The Movement to Defund Obamacare, Explained

The activists pushing the latest Tea Party cause can't explain how their effort to stop health-care reform could ever possibly succeed. Will they shut down the government?
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The Tea Party has a new obsession: killing Obamacare by stripping the funding needed to implement the law. Thirteen Republican senators have signed on to the effort, which would likely lead to a government shutdown, since Democrats and President Obama are unlikely to agree to gut the president's signature domestic achievement.

Many Republicans are deeply skeptical of the idea, fearing it is yet another suicide mission by the far right that will hurt the party politically. Republican Senator Richard Burr, for example, called it "the dumbest idea I've ever heard of." The Beltway conventional wisdom is that this idea is doomed to fail.

But activist groups say their members are passionate about the idea, and they plan to keep the heat on politicians to join the fight. The groups include Heritage Action, which is spending $550,000 on online ads in Republican districts and holding rallies in nine cities; an event in Dallas featuring Senator Ted Cruz drew 1,000 attendees on Tuesday. The Senate Conservatives Fund is airing radio ads against three non-supportive Republican senators, including Burr. Meanwhile, two more national grassroots organizations, the Tea Party Patriots and ForAmerica, are teaming up on their own six-state tour and online ad campaign, which involves calling eight Republican senators "chickens" for refusing to support defunding.

Like many in D.C., I have struggled to understand what the endgame is of all this. To get some answers, I spoke to the campaign manager of ForAmerica's "Defund Obamacare" campaign, Scott Hogenson. This is an edited transcript of our interview.


What exactly is the point of this campaign?

What we're trying to do is raise awareness and get people to take action informing their members of Congress that they don't want to pay for Obamacare. We want to encourage Congress to listen to their constituents, who don't want to pay for this train wreck.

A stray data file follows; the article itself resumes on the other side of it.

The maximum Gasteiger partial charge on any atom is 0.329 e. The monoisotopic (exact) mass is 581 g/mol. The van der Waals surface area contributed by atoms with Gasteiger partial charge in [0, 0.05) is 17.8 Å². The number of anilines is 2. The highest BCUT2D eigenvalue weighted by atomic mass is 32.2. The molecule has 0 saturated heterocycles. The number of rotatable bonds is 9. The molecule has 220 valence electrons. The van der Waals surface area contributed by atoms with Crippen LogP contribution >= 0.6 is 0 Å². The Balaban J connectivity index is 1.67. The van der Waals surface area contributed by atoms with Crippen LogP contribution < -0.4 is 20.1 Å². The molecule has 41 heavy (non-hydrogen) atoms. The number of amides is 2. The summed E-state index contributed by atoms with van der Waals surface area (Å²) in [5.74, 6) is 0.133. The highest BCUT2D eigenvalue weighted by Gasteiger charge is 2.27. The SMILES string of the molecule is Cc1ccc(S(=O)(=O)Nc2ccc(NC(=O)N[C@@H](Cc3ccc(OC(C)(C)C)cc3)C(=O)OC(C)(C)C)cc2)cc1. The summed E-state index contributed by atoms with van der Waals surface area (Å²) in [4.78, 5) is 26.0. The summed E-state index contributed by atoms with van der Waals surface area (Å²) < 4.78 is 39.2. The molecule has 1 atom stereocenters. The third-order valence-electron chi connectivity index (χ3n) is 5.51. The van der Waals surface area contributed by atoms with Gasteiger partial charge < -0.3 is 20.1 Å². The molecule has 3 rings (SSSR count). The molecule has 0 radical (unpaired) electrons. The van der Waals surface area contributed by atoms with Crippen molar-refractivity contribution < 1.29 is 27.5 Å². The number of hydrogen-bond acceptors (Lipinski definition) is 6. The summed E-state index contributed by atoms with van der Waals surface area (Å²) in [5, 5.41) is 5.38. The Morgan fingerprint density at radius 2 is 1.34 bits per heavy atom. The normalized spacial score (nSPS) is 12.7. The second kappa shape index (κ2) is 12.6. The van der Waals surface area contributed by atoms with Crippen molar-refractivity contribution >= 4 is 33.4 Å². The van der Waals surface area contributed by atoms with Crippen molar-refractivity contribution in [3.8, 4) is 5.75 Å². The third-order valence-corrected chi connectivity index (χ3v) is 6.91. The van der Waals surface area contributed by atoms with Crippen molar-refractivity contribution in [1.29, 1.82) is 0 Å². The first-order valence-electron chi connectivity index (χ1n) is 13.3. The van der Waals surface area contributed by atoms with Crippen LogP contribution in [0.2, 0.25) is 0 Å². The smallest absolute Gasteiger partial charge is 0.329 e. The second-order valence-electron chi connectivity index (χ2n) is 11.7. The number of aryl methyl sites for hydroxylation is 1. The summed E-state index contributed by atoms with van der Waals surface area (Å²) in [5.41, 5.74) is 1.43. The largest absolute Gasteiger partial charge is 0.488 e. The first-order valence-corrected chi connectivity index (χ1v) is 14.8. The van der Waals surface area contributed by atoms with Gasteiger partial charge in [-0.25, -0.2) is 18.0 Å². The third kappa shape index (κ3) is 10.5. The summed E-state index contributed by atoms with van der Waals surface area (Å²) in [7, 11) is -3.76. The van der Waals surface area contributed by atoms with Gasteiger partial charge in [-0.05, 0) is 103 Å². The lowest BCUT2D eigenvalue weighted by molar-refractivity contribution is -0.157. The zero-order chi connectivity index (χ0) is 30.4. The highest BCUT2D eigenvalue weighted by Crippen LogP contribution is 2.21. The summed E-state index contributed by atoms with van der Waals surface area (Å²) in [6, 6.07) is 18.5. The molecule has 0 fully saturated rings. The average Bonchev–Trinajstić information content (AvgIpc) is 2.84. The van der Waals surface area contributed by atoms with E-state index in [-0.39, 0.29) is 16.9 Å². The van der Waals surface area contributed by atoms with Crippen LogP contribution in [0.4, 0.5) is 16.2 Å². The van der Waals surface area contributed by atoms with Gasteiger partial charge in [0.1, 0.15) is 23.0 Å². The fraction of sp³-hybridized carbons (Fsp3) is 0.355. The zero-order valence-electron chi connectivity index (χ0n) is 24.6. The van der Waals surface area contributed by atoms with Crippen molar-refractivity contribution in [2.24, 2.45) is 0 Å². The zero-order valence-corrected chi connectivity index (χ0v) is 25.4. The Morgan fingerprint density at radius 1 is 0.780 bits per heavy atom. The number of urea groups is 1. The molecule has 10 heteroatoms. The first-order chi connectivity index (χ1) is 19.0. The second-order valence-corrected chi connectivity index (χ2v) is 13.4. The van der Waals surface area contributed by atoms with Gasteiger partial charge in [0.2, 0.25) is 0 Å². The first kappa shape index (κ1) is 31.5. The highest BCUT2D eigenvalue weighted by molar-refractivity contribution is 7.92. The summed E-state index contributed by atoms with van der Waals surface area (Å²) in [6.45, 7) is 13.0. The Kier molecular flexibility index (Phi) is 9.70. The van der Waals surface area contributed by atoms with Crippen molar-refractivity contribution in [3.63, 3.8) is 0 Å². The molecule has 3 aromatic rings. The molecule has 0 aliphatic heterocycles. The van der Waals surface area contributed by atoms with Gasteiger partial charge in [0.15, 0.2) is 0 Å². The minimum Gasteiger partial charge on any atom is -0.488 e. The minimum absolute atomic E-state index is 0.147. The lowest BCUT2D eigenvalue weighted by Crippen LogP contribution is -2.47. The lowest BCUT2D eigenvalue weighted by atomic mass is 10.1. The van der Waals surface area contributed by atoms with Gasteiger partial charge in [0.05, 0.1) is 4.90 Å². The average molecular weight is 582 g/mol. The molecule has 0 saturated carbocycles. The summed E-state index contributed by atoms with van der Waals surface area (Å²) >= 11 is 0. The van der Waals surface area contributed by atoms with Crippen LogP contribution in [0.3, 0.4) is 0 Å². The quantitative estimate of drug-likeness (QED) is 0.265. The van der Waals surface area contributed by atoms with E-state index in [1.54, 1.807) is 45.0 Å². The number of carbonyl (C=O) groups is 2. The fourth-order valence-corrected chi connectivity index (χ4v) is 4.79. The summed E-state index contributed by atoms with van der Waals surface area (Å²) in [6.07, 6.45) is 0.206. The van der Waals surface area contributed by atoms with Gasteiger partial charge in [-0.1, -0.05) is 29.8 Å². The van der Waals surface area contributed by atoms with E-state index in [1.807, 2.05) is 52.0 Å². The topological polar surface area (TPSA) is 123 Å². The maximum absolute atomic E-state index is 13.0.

When you get outside the Beltway, people are really furious about what they're seeing happening. That's why we're taking this effort to the states where specific senators and congressmen are. The "Exempt America" tour will be going to six states starting next week -- Kentucky, Ohio, Texas, Mississippi, South Carolina, and Virginia -- and we're getting an awful lot of feedback from people saying, "How can I help?" The message for the lawmakers in those states is, people don't want to pay for this train wreck, and it's up to you to ensure that they don't.

And what would you like to see Congress do in response to that message?

Mind you, we don't advocate the passage or defeat of legislation or the election or defeat of individuals for public office. But what we would like to see happen is a continuing resolution passed that funds the entirety of the federal government, with the lone exception of Obamacare. It's broken, it's a train wreck, and people shouldn't have to pay for it.

What do you say to all the politicians and pundits who say that the president is never going to sign a measure that guts his biggest legislative achievement -- that this isn't realistic, that it just won't work?

Well, what will work? What will work? So much of the discussion of this has centered around the process. I haven't been in Washington that long, but one thing I've noticed is that people love to talk about process, they love to talk about tactics, and they tend to lose sight of the larger policy ramifications. We are already seeing the ramifications of Obamacare -- full-time employees being demoted to part-time, premiums going up -- this is a policy that was ill-conceived right from the get-go, and it's being implemented in a weird, destructive, ad hoc manner. It's pretty apparent it's a very bad thing.

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Molly Ball is a staff writer covering national politics at The Atlantic.

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